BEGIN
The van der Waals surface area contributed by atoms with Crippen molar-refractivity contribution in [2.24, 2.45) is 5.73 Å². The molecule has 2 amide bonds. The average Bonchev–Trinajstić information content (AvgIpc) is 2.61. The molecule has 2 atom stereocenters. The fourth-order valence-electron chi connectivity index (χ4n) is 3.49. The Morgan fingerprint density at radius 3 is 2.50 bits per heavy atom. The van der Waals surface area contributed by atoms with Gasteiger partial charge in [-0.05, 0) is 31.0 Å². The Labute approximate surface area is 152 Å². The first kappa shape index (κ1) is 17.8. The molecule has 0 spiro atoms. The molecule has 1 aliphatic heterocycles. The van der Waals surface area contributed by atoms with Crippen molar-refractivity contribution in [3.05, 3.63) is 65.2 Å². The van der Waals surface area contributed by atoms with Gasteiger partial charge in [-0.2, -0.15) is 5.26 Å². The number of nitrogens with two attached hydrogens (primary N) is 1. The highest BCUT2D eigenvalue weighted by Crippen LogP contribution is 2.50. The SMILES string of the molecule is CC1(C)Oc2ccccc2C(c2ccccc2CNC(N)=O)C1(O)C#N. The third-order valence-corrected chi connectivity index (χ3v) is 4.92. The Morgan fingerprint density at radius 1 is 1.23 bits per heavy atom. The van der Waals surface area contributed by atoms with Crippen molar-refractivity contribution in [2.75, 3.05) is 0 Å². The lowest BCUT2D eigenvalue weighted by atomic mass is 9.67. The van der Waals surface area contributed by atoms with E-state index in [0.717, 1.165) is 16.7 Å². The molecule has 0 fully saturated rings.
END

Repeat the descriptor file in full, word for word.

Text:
The van der Waals surface area contributed by atoms with Crippen molar-refractivity contribution in [2.24, 2.45) is 5.73 Å². The molecule has 2 amide bonds. The average Bonchev–Trinajstić information content (AvgIpc) is 2.61. The molecule has 2 atom stereocenters. The fourth-order valence-electron chi connectivity index (χ4n) is 3.49. The Morgan fingerprint density at radius 3 is 2.50 bits per heavy atom. The van der Waals surface area contributed by atoms with Gasteiger partial charge in [-0.05, 0) is 31.0 Å². The Labute approximate surface area is 152 Å². The first kappa shape index (κ1) is 17.8. The molecule has 0 spiro atoms. The molecule has 1 aliphatic heterocycles. The van der Waals surface area contributed by atoms with Crippen molar-refractivity contribution in [3.05, 3.63) is 65.2 Å². The van der Waals surface area contributed by atoms with Gasteiger partial charge in [-0.2, -0.15) is 5.26 Å². The number of nitrogens with two attached hydrogens (primary N) is 1. The highest BCUT2D eigenvalue weighted by Crippen LogP contribution is 2.50. The SMILES string of the molecule is CC1(C)Oc2ccccc2C(c2ccccc2CNC(N)=O)C1(O)C#N. The third-order valence-corrected chi connectivity index (χ3v) is 4.92. The Morgan fingerprint density at radius 1 is 1.23 bits per heavy atom. The van der Waals surface area contributed by atoms with Crippen molar-refractivity contribution in [2.75, 3.05) is 0 Å². The lowest BCUT2D eigenvalue weighted by atomic mass is 9.67. The van der Waals surface area contributed by atoms with E-state index in [0.717, 1.165) is 16.7 Å². The molecule has 0 fully saturated rings.